Minuteman at Whiteman Air Force Base
Originally a World War II glider base, SAC converted the facility for strategic bomber use in the 1950s. With the phase-out of B-47s in the early 1960s the future of Whiteman AFB was threatened with the loss of its bomber wing. However, in April 1961 test borings made in the area around Whiteman indicated that the terrain was geologically compatible to support Minuteman missile silos.
On June 14, 1961, the U.S. Government announced that Whiteman would serve as a support base for the fourth Minuteman strategic missile wing. After the announcement, there were second thoughts about the choice as original plans called for launchers to be spread into the Lake of the Ozarks region. Due to the terrain inaccessibility and the high water table, these plans were scrapped. Consequently, when the final approval came on January 17, 1962, the launchers were placed in the vicinity of Whiteman, making this the smallest Minuteman base with regard to area.
In February 1962, the Los Angeles-based Corps of Engineers Ballistic Missile Construction Office established a resident office at Whiteman. Meanwhile, the Real Estate Division of the Corps of Engineers Kansas City District set up an office in Sedalia to acquire the needed land.
The Morrison-Hardernan-Perini-Leave11 consortium submitted a low bid of $60.6 million and was awarded the contract on March 20, 1962.
Although construction commenced on April 2, official groundbreaking ceremonies occurred on April 14, 1962, with several congressmen and Governor John Dalton joining military officials at the event. The enormity of the ensuing construction effort encompassed not only installing 150 silos and 15 launch control complexes but also constructing/reconstructing numerous roads and bridges throughout rural western Missouri. The "Hardened Intersite Cable System," measuring some 1,777 miles, connected the launch control centers and required land rights-of-entry from more than 6,000 landowners.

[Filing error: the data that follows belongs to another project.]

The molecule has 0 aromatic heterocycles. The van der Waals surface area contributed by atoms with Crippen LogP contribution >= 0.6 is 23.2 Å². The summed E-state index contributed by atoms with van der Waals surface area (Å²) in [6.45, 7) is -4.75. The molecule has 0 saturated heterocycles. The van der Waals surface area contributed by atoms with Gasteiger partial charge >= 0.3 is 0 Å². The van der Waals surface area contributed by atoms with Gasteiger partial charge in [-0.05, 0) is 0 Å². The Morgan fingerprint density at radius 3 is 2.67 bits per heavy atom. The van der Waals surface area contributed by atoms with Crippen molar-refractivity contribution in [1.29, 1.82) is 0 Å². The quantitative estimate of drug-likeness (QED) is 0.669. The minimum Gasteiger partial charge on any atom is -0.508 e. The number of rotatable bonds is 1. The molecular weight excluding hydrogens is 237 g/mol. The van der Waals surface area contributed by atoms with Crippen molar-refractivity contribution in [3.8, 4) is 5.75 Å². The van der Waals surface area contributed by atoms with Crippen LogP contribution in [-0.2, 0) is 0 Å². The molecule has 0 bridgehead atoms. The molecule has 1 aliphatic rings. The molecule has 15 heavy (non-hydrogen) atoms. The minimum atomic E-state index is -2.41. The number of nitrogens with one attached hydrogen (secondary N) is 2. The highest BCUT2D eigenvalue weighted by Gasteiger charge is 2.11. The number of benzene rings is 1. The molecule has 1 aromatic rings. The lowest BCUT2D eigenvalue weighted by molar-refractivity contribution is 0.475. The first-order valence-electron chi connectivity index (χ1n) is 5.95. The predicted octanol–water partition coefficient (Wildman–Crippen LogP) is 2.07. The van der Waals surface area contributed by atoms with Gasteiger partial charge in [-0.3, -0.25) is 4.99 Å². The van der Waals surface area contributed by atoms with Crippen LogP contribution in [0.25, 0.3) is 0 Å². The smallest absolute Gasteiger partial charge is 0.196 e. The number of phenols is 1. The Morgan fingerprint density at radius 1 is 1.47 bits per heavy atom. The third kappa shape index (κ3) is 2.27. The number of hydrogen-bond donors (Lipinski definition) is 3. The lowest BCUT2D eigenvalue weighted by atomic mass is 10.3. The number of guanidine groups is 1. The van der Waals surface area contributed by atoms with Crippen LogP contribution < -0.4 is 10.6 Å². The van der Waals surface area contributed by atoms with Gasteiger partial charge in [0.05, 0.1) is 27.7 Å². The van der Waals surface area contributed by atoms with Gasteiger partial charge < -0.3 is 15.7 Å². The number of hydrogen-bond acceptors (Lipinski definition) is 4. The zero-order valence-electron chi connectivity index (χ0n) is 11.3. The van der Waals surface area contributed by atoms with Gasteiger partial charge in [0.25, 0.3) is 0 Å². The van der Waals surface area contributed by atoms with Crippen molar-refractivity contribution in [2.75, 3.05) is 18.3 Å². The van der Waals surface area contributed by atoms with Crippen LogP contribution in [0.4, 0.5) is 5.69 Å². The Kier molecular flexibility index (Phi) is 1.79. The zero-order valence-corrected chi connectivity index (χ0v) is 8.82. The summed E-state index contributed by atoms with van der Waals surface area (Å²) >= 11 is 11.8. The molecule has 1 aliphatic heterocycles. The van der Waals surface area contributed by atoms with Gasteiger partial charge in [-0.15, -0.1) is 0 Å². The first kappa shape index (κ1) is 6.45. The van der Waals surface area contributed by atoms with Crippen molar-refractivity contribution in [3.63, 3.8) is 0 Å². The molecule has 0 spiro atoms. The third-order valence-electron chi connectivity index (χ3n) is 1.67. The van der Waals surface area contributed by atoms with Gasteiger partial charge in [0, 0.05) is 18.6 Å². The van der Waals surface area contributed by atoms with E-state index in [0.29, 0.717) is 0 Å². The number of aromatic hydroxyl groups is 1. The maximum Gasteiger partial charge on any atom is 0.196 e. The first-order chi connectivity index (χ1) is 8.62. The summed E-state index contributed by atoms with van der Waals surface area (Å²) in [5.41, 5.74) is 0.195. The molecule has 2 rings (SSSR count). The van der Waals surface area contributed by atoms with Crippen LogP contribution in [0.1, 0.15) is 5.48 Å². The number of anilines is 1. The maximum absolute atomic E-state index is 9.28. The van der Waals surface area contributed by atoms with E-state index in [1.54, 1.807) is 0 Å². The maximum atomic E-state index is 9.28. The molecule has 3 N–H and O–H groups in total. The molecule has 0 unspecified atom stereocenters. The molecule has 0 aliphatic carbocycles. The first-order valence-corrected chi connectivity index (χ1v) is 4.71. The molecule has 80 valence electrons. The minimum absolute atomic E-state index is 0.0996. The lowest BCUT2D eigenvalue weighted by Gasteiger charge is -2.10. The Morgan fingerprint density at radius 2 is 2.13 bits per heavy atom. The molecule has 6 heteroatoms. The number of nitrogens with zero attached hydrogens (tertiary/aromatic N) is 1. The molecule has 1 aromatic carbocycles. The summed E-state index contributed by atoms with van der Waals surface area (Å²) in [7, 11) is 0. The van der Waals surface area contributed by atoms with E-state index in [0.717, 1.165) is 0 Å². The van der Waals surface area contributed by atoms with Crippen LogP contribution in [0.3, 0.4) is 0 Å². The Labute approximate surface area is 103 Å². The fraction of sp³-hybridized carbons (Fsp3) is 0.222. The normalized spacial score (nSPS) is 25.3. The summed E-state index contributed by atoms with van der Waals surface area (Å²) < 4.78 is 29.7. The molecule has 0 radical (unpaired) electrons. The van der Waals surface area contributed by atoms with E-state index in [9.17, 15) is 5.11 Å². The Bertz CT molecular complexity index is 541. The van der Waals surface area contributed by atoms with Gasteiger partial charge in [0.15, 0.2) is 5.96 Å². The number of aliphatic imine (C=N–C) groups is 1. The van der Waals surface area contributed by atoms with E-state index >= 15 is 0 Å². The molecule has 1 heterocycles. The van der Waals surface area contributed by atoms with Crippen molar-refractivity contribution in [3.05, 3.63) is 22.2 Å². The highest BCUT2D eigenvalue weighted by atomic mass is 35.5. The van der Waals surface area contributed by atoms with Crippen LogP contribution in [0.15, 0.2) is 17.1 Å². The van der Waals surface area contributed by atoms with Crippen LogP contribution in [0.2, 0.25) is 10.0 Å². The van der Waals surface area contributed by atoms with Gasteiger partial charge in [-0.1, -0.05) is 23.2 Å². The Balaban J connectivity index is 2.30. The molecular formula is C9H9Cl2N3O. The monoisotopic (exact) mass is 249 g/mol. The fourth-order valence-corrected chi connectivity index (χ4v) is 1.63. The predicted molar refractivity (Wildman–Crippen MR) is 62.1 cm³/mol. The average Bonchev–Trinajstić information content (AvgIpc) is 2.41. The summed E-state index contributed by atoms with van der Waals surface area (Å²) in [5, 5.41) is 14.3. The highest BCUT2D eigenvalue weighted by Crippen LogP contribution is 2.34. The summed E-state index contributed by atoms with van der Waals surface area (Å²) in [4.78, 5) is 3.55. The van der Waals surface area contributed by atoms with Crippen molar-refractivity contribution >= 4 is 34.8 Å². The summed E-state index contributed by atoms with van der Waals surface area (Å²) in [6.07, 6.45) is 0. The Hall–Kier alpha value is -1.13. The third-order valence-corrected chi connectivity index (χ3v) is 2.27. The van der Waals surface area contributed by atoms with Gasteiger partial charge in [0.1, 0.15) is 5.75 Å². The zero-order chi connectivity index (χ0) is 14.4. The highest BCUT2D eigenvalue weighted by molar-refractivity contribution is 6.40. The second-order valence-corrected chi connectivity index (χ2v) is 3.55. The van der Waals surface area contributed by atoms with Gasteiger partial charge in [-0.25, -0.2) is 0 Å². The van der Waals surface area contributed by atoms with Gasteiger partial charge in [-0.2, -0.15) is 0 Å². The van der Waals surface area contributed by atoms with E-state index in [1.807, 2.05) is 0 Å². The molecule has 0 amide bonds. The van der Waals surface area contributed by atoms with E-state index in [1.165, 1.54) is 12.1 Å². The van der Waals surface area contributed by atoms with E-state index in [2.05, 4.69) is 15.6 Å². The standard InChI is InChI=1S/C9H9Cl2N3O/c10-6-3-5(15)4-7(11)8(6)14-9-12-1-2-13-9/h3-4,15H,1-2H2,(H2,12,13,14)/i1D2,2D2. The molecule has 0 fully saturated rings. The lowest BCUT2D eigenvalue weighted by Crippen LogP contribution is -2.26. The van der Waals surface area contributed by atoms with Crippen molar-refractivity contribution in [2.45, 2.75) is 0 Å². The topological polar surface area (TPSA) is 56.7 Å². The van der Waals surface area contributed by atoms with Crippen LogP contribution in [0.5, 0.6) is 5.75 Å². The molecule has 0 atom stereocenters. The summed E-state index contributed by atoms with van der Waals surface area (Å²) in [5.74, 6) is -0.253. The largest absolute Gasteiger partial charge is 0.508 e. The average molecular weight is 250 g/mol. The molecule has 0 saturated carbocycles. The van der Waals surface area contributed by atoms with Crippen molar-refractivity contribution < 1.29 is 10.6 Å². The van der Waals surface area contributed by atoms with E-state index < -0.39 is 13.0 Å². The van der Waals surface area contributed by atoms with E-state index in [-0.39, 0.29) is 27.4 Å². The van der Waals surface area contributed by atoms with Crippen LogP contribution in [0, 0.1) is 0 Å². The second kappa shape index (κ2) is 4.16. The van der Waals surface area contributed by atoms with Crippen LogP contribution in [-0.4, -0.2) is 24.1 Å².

During construction, management-labor relations were described as "excellent." With the exception of ironworkers, the local region supplied the project's manpower needs. There were five work stoppages, of which three involved union jurisdiction disputes. The Federal Mediation and Conciliation Service resolved one dispute while the others were handled at lower levels. In addition, there were only 11 "time-lost" injuries; no fatalities.
Activated on February 1, 1963, the 351st SMW traced its lineage to the 351st Bombardment Group, a unit that had seen extensive action throughout World War II. As the wing organized, construction accelerated. On June 10, 1963, the Army Corps of Engineers and civilian construction contractors turned the first flight of silos over to the Air Force Site Activation Task Force (SATAF). Over the next 5 months SATAF received responsibility for making final installations on the rest of the silos in preparation for final turnover to SAC. The keys to the final flight of silos were turned over to SATAF and the integration contractor (Boeing) on November 26, 1963.